The Delta variant, which now accounts for the vast majority of the Covid-19 cases in the UK is not presenting with classic symptoms but is more like a bad cold, a leading researcher has warned.
Data from the ZOE COVID study at King’s College London said the top symptoms are headache, followed by runny nose and sore throat.
Symptoms reported to the ZOE COVID app suggest that the Delta variant suggest fever and cough are less common than with previous variants and loss of smell is not even in the top ten, said study lead Professor Tim Spector in his weekly update.
He said their data showed most cases were in young people who had not yet been vaccinated and that the variant appeared to be far more transmissible with every person infected passing it on to six others.
It comes as health secretary Matt Hancock told MPs that the Delta variant, first detected in India, now accounts for 91% of cases in the UK.
Professor Spector said cases were rising exponentially and people who have only had one vaccine dose should not be complacent.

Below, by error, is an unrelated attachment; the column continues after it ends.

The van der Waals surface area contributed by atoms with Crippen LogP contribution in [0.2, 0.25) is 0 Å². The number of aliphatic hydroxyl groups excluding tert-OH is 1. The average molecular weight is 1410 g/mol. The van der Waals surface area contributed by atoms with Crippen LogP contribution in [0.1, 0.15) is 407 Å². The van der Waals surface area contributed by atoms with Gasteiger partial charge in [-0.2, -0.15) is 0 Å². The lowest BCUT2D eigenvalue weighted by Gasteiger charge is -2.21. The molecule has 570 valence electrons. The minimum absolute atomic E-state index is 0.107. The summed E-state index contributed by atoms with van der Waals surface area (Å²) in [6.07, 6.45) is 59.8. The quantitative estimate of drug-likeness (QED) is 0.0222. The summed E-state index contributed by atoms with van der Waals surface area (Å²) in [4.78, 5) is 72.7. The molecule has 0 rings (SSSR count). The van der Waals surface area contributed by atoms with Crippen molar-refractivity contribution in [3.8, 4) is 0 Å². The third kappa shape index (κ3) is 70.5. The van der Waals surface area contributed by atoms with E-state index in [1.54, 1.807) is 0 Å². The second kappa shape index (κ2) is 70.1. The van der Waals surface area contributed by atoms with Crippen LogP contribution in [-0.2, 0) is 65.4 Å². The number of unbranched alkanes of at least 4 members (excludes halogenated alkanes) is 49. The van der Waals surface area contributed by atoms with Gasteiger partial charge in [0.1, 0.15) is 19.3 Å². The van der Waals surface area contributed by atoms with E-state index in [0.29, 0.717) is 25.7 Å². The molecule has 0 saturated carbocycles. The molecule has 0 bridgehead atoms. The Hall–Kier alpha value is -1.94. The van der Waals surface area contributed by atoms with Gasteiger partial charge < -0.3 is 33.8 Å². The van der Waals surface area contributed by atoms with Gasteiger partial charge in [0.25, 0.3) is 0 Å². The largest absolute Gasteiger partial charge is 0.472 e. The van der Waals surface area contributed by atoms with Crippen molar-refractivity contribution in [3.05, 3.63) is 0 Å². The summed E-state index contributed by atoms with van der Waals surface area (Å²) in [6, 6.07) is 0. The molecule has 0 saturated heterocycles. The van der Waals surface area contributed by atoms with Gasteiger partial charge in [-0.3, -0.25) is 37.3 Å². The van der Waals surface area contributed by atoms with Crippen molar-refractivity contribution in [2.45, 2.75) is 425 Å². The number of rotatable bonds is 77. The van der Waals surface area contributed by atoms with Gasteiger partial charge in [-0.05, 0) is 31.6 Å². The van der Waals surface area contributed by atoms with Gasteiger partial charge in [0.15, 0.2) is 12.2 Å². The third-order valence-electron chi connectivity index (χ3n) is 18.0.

‘The UK really does now have a problem and we’ll probably be seeing, in a week, 20,000 cases and by 21st June well in excess of that number,’ he said.
‘Most of these infections are occurring in unvaccinated people. We’re only seeing slight increases in the vaccinated group and most of those in the single vaccinated group,’ he said.
‘Covid is also acting differently now. Its more like a bad cold in this younger population and people don’t realise that and it hasn’t come across in any of the government information.
‘This means that people might think they’ve got some sort of seasonal cold and they still go out to parties and might spread around to six other people and we think this is fuelling a lot of the problem.’
He added that the top symptoms as reported to the app were now not the same as they once were.
‘The number one symptom is headache, followed by runny nose, sore throat and fever. Not the old classic symptoms. We don’t see loss of smell in the top ten any more, this variant seems to be working slightly differently.’
He advised people who were feeling unwell to stay at home for a few days, use lateral flow tests with a confirmation PCR test if they get a positive result.
A Department of Health and Social Care spokesperson said: ‘Everyone in England, regardless of whether they are showing symptoms, can now access rapid testing twice a week for free, in line with clinical guidance.
‘Experts keep the symptoms of Covid-19 under constant review and anyone experiencing the key symptoms – a high temperature, a new continuous cough, or a loss or change to sense of smell or taste – should get a PCR test as soon as possible and immediately self-isolate along with their household.’